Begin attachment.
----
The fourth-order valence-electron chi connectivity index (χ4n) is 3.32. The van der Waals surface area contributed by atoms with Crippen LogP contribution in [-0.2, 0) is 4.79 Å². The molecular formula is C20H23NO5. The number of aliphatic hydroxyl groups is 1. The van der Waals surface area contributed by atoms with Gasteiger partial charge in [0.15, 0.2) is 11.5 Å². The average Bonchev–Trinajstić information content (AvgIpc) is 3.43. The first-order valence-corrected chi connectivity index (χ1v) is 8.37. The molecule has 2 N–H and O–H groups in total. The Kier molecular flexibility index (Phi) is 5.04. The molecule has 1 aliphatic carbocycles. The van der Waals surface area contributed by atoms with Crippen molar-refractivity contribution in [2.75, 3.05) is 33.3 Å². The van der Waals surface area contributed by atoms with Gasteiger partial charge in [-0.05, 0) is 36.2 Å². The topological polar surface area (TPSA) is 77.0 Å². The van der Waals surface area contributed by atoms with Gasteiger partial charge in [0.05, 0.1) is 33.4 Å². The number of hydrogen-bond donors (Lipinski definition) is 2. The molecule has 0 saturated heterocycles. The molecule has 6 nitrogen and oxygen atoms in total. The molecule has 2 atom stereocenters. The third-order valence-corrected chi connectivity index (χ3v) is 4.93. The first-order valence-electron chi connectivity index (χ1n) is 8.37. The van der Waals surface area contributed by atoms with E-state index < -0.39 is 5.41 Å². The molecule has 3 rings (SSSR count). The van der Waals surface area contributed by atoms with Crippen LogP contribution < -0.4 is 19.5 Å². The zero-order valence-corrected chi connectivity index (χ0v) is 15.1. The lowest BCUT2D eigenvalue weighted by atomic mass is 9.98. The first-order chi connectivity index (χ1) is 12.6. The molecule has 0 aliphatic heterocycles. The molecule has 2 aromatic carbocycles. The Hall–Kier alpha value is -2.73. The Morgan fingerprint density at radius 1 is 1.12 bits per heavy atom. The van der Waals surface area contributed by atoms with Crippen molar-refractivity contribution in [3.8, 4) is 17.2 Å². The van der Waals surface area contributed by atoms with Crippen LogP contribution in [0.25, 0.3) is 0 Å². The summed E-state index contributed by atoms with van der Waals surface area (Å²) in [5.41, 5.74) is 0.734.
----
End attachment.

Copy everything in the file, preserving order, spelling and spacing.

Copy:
The fourth-order valence-electron chi connectivity index (χ4n) is 3.32. The van der Waals surface area contributed by atoms with Crippen LogP contribution in [-0.2, 0) is 4.79 Å². The molecular formula is C20H23NO5. The number of aliphatic hydroxyl groups is 1. The van der Waals surface area contributed by atoms with Gasteiger partial charge in [0.15, 0.2) is 11.5 Å². The average Bonchev–Trinajstić information content (AvgIpc) is 3.43. The first-order valence-corrected chi connectivity index (χ1v) is 8.37. The molecule has 2 N–H and O–H groups in total. The Kier molecular flexibility index (Phi) is 5.04. The molecule has 1 aliphatic carbocycles. The van der Waals surface area contributed by atoms with Crippen molar-refractivity contribution in [2.75, 3.05) is 33.3 Å². The van der Waals surface area contributed by atoms with Gasteiger partial charge in [-0.05, 0) is 36.2 Å². The topological polar surface area (TPSA) is 77.0 Å². The van der Waals surface area contributed by atoms with Gasteiger partial charge in [0.05, 0.1) is 33.4 Å². The number of hydrogen-bond donors (Lipinski definition) is 2. The molecule has 0 saturated heterocycles. The molecule has 6 nitrogen and oxygen atoms in total. The molecule has 2 atom stereocenters. The third-order valence-corrected chi connectivity index (χ3v) is 4.93. The first-order valence-electron chi connectivity index (χ1n) is 8.37. The van der Waals surface area contributed by atoms with E-state index < -0.39 is 5.41 Å². The molecule has 3 rings (SSSR count). The van der Waals surface area contributed by atoms with Crippen LogP contribution < -0.4 is 19.5 Å². The zero-order valence-corrected chi connectivity index (χ0v) is 15.1. The lowest BCUT2D eigenvalue weighted by atomic mass is 9.98. The first-order chi connectivity index (χ1) is 12.6. The molecule has 0 aliphatic heterocycles. The molecule has 2 aromatic carbocycles. The Hall–Kier alpha value is -2.73. The Morgan fingerprint density at radius 1 is 1.12 bits per heavy atom. The van der Waals surface area contributed by atoms with Crippen molar-refractivity contribution in [3.8, 4) is 17.2 Å². The van der Waals surface area contributed by atoms with Crippen LogP contribution in [0.25, 0.3) is 0 Å². The summed E-state index contributed by atoms with van der Waals surface area (Å²) in [5.41, 5.74) is 0.734.